Comedians play a unique and vital role in society. Like the tribal tricksters and court jesters of yore, they serve to expose what is normally hidden, dropping truth in the guise of humor.
The latest example of this subversive talent comes from Louis CK, whose recent rant about smartphones has gone viral.
Chatting with Conan O’Brien, Louis describes smartphones as “toxic,” explaining, “You need to build an ability to just be yourself and not be doing something. That’s what the phones are taking away.”
With that point made, Louis swan dives into the deep end. “Underneath everything in your life is that thing, that empty—forever empty—Do you know what I’m talking about?”
Although Louis merely gestures with a clenched fist against his gut, Conan immediately answers yes, he does know what Louis is talking about. And, judging from the nervous laughter of the audience, so do they, even if they’re not used to talking about it. Meanwhile, people who are used to talking about it—mainly psychologists and nerdy Buddhists like myself—are filled with a perverse delight.
As it turns out, that indescribable thing has a name. In fact, it has several of them, the most famous being “the existential vacuum,” a term coined by the late Austrian psychologist and concentration camp survivor Viktor Frankl, whose opus, Man’s Search for Meaning, has sold more than 12 million copies in dozens of languages and is frequently cited as life changing.
According to Frankl, the existential vacuum is an inner emptiness commonly felt by the modern “man” living in a world in which, “No instinct tells him what he has to do and no tradition tells him what he ought to do; sometimes he does not even know what he wishes to do.”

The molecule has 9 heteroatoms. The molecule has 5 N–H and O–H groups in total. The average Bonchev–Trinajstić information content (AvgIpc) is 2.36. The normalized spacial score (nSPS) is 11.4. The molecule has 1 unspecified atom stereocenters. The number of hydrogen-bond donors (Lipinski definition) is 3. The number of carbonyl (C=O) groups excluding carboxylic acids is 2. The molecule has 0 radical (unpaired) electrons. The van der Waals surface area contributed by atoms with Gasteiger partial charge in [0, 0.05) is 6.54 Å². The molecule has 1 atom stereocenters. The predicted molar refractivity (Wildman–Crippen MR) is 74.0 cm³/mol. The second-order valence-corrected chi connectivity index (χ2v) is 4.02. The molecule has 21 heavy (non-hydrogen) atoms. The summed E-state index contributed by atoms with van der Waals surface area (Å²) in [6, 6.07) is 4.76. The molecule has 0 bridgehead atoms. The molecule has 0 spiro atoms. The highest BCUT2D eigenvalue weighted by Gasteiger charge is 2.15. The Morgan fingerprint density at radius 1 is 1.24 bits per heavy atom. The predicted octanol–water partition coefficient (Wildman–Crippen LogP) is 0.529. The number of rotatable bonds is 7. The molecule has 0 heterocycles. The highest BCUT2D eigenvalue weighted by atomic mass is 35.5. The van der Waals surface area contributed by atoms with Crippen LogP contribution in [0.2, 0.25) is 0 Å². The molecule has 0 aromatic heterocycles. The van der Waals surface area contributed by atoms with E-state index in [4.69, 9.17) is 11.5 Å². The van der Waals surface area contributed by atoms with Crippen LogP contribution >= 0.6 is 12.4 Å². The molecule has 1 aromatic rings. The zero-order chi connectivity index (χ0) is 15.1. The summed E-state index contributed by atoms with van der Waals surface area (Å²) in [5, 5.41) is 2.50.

From this pit of uncertainty arises a unique blend of fear, anxiety, dread, incompleteness and loneliness that the spiritual teacher, Eckhart Tolle considers the primordial emotion from which all other emotions arise. Tolle labels this emotion as simply, “pain,” which resonates with the untranslatable word dukkha that the Buddha used to describe the fundamental unsatisfactory-ness of life.
So perhaps the existential vacuum is not an exclusively modern thing. Back in the mid 17th century, the French philosopher Blaise Pascal wrote:
“What else does this craving and this helplessness proclaim, but that there was once in man a true happiness, of which all that now remains is the empty print and trace? This, he tries in vain to fill with everything around him, seeking in things that are not there, the help he cannot find in those that are, though none can help, since this infinite abyss can be filled only with an infinite and unchangeable object; in other words by God himself.”
From this pit of uncertainty arises a unique blend of fear. This passage seems to be the inspiration for the term God-shaped hole that has become popular in recent years, especially among those who believe the hole to be shaped like a certain guy from Nazareth.
Whatever its dimensions, however, it’s undeniable that we try to fill the vacancy with an endless variety of activities: gossiping, texting, checking email, browsing Facebook, playing video games, watching TV, shopping, working, gambling, waging war, pursuing power and sex, consuming alcohol and drugs.